Topic : The shape of an urban employment guarantee
Topic in Syllabus: General Studies Paper 3: Indian Economy
India is in the midst of a massive jobs crisis. The unemployment rate has reached a 45-year high (6.1%) in 2017-18 as per leaked data from the Periodic Labour Force Survey (PLFS) report of the National Sample Survey Office (NSSO).
- The NSSO 2017-18 data have shown that while the open unemployment rate has now jumped to 6.1% in 2017-18.
- In the last 10-12 years, more young people have become educated.
- The tertiary education enrolment rate (for those in the 18-23 age group) rose from 11% in 2006 to 26% in 2016.
- The gross secondary (classes 9-10) enrolment rate for those in the 15-16 age group increased from 58% in 2010 to 90% in 2016.
- The expectation of such youth is for an urban, regular job in either industry or services, not in agriculture.
More about on news:
- According to the PLFS report, the unemployment problem is especially aggravated in India’s cities and towns.
- Aside from unemployment, low wages and precarity continue to be widespread.
- In urban India the majority of the population continues to work in the informal sector.
- Hence, India cannot ignore the crisis of urban employment.
- Both State and Central governments tend to treat towns as “engines of growth” for the economy rather than spaces where thousands toil to make a living.
- Programmes such as the SwarnaJayantiShahariRozgarYojana (1997) that included an urban wage employment component have made way for those focussed on skilling and entrepreneurship.
- India’s small and medium towns are particularly ignored in the State’s urban imagination.
- As per Census 2011, India has 4,041 cities and towns with an urban local body (ULB) in the form of a Municipal Corporation, Municipal Council or Nagar Panchayat.
- The national-level urban programmes such as the Smart Cities Mission and the Atal Mission for Rejuvenation and Urban Transformation (AMRUT) only benefit a fraction of them.
- Most ULBs are struggling to carry out basic functions because of a lack of financial and human capacity.
- Further, with untrammelledurbanisation, they are facing more challenges due to the degradation of urban ecological commons.
Periodic Labour Force Survey (PLFS) of the NSSO:
- One of the major statistical hurdles in our country is the estimation of reliable employment and unemployment data.
- The NSSO (National Sample Survey Office) was historically conducting Employment and Unemployment Surveys as part of its National Sample Surveys.
- These surveys were the prime source for statistics about employment and unemployment situation in the country.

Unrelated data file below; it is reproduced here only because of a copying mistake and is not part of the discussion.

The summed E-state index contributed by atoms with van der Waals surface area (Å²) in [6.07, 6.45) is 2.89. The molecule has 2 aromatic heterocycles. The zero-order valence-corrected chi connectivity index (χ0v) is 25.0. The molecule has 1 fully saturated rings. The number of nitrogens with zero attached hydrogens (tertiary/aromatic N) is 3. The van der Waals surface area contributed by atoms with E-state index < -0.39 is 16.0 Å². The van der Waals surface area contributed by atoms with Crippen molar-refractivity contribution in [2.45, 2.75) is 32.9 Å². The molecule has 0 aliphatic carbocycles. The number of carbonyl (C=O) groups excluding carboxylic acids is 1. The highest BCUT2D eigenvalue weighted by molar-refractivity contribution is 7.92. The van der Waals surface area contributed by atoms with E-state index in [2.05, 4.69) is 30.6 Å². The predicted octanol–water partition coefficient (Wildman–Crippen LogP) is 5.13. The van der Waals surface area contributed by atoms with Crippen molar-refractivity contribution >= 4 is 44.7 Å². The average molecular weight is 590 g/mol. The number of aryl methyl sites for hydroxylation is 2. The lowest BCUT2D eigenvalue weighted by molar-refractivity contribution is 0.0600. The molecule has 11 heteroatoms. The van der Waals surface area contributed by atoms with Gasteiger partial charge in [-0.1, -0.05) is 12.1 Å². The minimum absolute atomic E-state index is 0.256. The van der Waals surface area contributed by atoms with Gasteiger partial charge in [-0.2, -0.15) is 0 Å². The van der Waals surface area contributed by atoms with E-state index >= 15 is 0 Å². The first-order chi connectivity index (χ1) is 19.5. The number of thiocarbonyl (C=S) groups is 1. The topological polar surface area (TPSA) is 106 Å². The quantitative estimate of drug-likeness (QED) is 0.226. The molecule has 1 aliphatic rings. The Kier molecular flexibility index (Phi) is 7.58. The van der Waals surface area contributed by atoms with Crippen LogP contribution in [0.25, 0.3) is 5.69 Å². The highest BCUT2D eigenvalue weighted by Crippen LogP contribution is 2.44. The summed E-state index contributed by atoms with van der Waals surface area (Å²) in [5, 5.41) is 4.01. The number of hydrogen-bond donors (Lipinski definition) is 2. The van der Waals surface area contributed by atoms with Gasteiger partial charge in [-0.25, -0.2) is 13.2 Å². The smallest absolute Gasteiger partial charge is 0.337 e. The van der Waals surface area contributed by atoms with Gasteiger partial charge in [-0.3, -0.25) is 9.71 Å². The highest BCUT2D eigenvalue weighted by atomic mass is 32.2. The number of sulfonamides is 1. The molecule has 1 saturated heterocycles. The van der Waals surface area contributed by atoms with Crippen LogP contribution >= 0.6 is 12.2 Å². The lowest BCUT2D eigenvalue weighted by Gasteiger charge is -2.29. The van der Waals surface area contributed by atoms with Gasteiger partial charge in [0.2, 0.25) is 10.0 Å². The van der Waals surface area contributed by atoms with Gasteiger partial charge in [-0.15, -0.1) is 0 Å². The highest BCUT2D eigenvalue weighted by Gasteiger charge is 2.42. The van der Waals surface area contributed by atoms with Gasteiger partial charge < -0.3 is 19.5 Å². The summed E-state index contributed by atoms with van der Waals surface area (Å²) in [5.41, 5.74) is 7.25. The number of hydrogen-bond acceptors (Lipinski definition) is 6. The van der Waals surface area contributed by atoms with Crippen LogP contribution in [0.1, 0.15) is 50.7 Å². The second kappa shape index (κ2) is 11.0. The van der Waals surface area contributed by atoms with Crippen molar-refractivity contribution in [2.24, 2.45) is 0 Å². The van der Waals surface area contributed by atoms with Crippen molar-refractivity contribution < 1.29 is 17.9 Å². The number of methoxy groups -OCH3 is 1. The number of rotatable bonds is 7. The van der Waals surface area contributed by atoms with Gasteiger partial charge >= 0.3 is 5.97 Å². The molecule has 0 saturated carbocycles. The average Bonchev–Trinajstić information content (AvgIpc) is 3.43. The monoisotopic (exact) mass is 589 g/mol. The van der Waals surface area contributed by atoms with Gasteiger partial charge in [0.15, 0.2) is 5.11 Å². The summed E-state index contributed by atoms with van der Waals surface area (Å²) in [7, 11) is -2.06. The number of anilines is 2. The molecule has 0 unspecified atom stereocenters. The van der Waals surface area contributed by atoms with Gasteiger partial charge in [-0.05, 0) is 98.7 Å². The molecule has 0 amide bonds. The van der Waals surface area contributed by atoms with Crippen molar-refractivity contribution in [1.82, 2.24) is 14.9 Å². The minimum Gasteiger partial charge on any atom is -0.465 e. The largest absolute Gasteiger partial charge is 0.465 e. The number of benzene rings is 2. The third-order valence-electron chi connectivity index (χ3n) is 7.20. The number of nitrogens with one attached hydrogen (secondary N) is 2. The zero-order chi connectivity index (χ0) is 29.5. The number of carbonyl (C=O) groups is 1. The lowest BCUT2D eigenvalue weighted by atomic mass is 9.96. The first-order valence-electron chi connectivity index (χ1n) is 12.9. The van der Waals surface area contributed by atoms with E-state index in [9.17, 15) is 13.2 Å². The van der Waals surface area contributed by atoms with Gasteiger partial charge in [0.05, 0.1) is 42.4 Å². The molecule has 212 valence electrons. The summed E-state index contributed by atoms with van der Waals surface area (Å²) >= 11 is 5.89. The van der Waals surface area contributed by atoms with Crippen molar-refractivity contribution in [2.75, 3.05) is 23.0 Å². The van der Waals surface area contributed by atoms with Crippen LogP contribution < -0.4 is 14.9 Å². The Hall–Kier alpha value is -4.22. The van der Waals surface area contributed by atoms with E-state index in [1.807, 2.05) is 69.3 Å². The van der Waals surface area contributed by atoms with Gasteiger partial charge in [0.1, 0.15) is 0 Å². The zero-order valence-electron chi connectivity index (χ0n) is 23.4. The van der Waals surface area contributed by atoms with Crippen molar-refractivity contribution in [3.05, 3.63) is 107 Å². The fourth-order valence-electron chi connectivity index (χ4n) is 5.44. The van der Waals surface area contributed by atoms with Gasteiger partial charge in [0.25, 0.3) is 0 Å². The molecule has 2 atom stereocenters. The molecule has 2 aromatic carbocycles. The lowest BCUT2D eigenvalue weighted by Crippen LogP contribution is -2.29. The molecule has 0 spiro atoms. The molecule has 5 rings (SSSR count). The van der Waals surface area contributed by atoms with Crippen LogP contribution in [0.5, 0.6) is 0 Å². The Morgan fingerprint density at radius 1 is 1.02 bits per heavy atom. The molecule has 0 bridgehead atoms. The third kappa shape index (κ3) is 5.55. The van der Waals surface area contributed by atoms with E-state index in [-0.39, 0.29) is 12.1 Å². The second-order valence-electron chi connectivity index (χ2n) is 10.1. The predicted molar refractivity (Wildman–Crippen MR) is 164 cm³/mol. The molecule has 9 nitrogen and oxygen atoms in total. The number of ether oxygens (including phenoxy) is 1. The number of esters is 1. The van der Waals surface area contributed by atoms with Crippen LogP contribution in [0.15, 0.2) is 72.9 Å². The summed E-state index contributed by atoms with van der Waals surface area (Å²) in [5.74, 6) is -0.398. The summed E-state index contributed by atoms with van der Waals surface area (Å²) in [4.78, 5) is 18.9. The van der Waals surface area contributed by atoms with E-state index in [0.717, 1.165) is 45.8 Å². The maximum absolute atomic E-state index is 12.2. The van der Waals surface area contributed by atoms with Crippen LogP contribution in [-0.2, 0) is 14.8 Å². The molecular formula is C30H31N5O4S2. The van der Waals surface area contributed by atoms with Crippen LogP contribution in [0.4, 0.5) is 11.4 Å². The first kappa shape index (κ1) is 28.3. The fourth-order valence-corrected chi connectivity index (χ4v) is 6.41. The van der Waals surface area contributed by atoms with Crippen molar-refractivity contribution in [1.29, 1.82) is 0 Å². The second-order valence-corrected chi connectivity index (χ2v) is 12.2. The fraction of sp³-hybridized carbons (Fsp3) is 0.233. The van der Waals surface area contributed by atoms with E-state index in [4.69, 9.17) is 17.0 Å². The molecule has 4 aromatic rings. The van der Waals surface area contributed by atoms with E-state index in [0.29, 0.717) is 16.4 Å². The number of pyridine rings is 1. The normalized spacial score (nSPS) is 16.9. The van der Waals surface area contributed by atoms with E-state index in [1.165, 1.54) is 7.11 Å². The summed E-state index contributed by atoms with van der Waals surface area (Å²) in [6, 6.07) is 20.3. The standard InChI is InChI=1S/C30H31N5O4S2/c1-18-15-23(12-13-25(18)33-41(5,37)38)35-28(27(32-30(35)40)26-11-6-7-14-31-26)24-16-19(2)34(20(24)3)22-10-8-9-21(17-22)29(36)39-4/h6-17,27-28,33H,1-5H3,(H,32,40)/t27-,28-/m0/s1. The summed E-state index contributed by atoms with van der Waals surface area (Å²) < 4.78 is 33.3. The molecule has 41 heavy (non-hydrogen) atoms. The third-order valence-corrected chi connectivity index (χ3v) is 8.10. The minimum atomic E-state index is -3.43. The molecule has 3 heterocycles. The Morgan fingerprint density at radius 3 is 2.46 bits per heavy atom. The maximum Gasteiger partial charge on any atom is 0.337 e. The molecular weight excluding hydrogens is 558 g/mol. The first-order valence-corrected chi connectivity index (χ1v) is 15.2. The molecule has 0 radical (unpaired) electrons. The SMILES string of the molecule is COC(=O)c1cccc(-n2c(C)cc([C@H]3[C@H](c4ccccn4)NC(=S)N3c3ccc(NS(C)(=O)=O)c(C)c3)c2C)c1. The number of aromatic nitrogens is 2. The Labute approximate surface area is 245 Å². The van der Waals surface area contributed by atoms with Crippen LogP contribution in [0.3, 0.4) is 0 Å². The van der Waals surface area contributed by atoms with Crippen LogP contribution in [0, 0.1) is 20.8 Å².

Starting of PLFS:
- From 2017 onwards, a nationwide Labour Force Survey called Periodic Labour Force Survey (PLFS) was launched by the NSSO.
- The PLFS was aimed to provide quarterly employment and unemployment data.
- Report of the PLFS was expected in December 2018 but was postponed.
- The Periodic Labour Force Survey (PLFS) was launched from 1st April 2017.
- Primary aim of the PLFS is to generate reasonably accurate indicators of labour market at a short span for every quarter for which speed of quality data collection and processing are important.
- Quarterly changes of various indicators of the labour market in urban areas as well as to generate the annual estimates of different labour force indicators both in rural and urban areas are the supplementary objectives of the PLFS.
Annual estimates (for both rural and urban areas) would be generated for major parameters like:
- Labour Force Participation Rate (LFPR),
- Worker Population Ratio (WPR),
- Unemployment Rate (UR),
- Distribution of workers by industry, occupation, workers employed in informal sector and
- Conditions of employment of the workers.
National Urban Employment Guarantee Programme:
National Urban Employment Guarantee Programme that strengthens small and medium-sized towns in India by providing urban residents a legal right to employment, improving the quality of urban infrastructure and services, restoring urban commons and ecology, skilling youth, and increasing the financial and human capacity of Urban Local Bodies.
The proposed programme seeks to address the following key problems:
- Underemployment and low wages in the informal urban workforce
- Migration to large cities from small and medium towns
- Poor quality of urban infrastructure and services
- Ecological degradation of urban spaces
- Shortage of human and financial capacities ofUrban Local Bodies
- Unemployment and lack of skills in the educated labour force
- It increases demand by raising incomes directly, and indirectly in the informal sector, by improving the fallback position of workers
- It provides a better trained workforce to the private sector by allowing educated young workers to acquire skills and improve their employability.
- The work undertaken will create assets that improve the town’s ecology and quality of public services, which have a direct impact on productivity and quality of life